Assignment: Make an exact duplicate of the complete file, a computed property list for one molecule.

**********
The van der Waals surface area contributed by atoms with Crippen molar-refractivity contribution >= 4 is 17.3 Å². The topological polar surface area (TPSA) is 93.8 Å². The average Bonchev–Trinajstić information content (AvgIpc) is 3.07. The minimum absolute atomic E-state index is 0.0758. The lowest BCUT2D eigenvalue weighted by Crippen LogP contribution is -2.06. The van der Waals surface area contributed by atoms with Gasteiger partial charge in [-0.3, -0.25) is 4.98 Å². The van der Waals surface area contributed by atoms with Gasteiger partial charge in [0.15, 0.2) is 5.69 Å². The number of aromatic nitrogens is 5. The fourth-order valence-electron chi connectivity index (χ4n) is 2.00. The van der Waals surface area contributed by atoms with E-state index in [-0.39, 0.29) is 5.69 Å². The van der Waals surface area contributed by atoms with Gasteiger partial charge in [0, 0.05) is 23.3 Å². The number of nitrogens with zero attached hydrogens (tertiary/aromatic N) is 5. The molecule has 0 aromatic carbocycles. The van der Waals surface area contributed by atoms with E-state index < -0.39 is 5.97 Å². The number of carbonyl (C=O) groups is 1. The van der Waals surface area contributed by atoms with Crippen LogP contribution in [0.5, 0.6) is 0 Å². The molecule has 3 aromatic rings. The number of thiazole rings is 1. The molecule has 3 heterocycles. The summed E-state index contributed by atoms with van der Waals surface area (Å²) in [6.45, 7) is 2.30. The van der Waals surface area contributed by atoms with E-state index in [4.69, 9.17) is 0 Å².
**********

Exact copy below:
The van der Waals surface area contributed by atoms with Crippen molar-refractivity contribution >= 4 is 17.3 Å². The topological polar surface area (TPSA) is 93.8 Å². The average Bonchev–Trinajstić information content (AvgIpc) is 3.07. The minimum absolute atomic E-state index is 0.0758. The lowest BCUT2D eigenvalue weighted by Crippen LogP contribution is -2.06. The van der Waals surface area contributed by atoms with Gasteiger partial charge in [-0.3, -0.25) is 4.98 Å². The van der Waals surface area contributed by atoms with Gasteiger partial charge in [0.15, 0.2) is 5.69 Å². The number of aromatic nitrogens is 5. The fourth-order valence-electron chi connectivity index (χ4n) is 2.00. The van der Waals surface area contributed by atoms with E-state index in [-0.39, 0.29) is 5.69 Å². The van der Waals surface area contributed by atoms with Gasteiger partial charge in [0, 0.05) is 23.3 Å². The number of nitrogens with zero attached hydrogens (tertiary/aromatic N) is 5. The molecule has 0 aromatic carbocycles. The van der Waals surface area contributed by atoms with E-state index < -0.39 is 5.97 Å². The number of carbonyl (C=O) groups is 1. The van der Waals surface area contributed by atoms with Crippen LogP contribution in [0.5, 0.6) is 0 Å². The molecule has 3 aromatic rings. The number of thiazole rings is 1. The molecule has 3 heterocycles. The summed E-state index contributed by atoms with van der Waals surface area (Å²) in [6.45, 7) is 2.30. The van der Waals surface area contributed by atoms with E-state index in [4.69, 9.17) is 0 Å².